Many golfers struggle with long irons as they are notoriously hard to hit. As a result, many amateurs choose to shun them and give up after a few shots in a round. Luckily for them, recent golf technology developments may well have solved this problem. Let me introduce the hybrid, a.k.a utility, a.k.a recovery club. This club has been revolutionizing the game, and if you’ve ever seen a golfer without his or her long irons in their bag, then the chances are that they are using these instead. Let’s have a look at exactly what they are and how they can help you lower your scores.
The term hybrid comes from the fact that the club combines the design of both the fairway woods and the irons. The shaft length is similar to an iron, and the head is a cross between the fairway woods and the irons.
The key point to this club is that it is supposed to be easier to hit than a long iron without losing the distance. Does this sound good to you?
The design of the club head is such that there is a low center of gravity which in turn has the effect of helping to increase the height of the ball and reduces mishits. With the shaft being shorter than the fairway woods there is a greater element of control. However, you do get the benefit of forgiveness in the club similar to the woods, so you are still able to generate distances equal to or greater than the long irons. For example, a well-hit Hybrid 3 should play as long as a 2 iron. If you add in the fact that the hybrid shot tends to land softly, this all comes together to produce a fantastic weapon to have in your bag.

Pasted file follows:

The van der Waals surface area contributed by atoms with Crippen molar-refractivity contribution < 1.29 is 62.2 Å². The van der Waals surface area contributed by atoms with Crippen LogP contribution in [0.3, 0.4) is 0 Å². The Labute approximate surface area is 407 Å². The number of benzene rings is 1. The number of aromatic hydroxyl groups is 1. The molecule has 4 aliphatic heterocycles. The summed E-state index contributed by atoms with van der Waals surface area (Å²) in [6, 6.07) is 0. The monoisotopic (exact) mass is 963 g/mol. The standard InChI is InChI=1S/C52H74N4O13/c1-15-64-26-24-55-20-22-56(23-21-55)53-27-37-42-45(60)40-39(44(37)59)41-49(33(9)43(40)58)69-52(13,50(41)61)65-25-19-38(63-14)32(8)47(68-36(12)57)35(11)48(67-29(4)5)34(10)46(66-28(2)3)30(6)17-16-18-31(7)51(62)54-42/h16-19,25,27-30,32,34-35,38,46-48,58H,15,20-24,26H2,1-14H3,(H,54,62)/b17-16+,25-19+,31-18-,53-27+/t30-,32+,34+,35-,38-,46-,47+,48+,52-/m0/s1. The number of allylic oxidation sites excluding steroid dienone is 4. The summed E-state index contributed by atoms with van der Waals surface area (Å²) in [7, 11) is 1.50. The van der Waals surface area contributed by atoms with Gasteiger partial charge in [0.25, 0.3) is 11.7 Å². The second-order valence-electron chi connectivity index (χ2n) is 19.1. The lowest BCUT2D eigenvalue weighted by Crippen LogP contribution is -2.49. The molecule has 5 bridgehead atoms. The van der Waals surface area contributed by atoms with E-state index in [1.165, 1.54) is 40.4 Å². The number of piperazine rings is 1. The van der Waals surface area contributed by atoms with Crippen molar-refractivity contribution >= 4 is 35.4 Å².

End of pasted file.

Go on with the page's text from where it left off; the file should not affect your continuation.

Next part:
Within the hybrid club range, you also get two distinct types. One has a head which is more iron like, and the other has a head which is more like a fairway wood. These options cater to different types of players – it is widely accepted that the fairway wood-type head is more suited to the less advanced amateur. You can also choose between graphite or steel shafts. Steel tends to be cheaper and heavier. The weight of steel promotes greater control. The graphite shaft is lighter so is easier to generate club head speed making it advisable for newer players or those with slow swing speeds to use this type of shaft to help increase distance.
The Hybrid should be treated as if it is an iron so you should swing accordingly (i.e., hit down on the club in contrast to sweeping the ball as per a fairway wood/driver swing).
But it also has other uses. It holds its own off the tee, is a great option off the fairway for that long second shot (where you may have previously lost yardage by not using a long iron) and comes into its own in the rough or bad lies. The reason for this last point is that the sole of the club is fatter but has a narrow face which is ideal for skimming through grass without getting caught up. This fact alone could revolutionize a high handicapper’s game. It can even be used to chip around the green as the loft of the head varies between 15 to 21 degrees.
Ask around at your golf club, and you will be surprised at how many converts there are. It’s certainly the case that many now leave their 3, 4 and even 5 irons at home with a set of hybrids becomming their welcome replacement. Such are the many uses of the club that you may find yourself using it far more than any other club in your bag!
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